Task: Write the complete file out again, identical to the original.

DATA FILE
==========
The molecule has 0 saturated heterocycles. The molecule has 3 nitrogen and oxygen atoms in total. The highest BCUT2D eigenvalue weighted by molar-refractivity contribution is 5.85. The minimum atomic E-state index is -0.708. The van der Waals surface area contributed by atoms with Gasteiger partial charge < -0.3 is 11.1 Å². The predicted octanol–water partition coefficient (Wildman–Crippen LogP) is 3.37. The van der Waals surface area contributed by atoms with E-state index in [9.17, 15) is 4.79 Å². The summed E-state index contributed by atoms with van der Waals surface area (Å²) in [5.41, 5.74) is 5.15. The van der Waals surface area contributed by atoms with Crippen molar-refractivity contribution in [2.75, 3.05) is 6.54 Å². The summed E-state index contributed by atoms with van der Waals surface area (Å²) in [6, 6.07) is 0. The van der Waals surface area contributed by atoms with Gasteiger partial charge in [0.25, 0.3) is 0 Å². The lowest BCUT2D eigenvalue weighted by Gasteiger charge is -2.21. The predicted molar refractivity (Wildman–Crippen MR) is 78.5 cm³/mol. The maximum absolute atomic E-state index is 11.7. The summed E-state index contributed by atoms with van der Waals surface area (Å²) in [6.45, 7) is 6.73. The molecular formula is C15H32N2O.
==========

The molecule has 0 saturated heterocycles. The molecule has 3 nitrogen and oxygen atoms in total. The highest BCUT2D eigenvalue weighted by molar-refractivity contribution is 5.85. The minimum atomic E-state index is -0.708. The van der Waals surface area contributed by atoms with Gasteiger partial charge < -0.3 is 11.1 Å². The predicted octanol–water partition coefficient (Wildman–Crippen LogP) is 3.37. The van der Waals surface area contributed by atoms with E-state index in [9.17, 15) is 4.79 Å². The summed E-state index contributed by atoms with van der Waals surface area (Å²) in [5.41, 5.74) is 5.15. The van der Waals surface area contributed by atoms with Crippen molar-refractivity contribution in [2.75, 3.05) is 6.54 Å². The summed E-state index contributed by atoms with van der Waals surface area (Å²) in [6, 6.07) is 0. The van der Waals surface area contributed by atoms with Gasteiger partial charge in [0.25, 0.3) is 0 Å². The lowest BCUT2D eigenvalue weighted by Gasteiger charge is -2.21. The predicted molar refractivity (Wildman–Crippen MR) is 78.5 cm³/mol. The maximum absolute atomic E-state index is 11.7. The summed E-state index contributed by atoms with van der Waals surface area (Å²) in [6.45, 7) is 6.73. The molecular formula is C15H32N2O.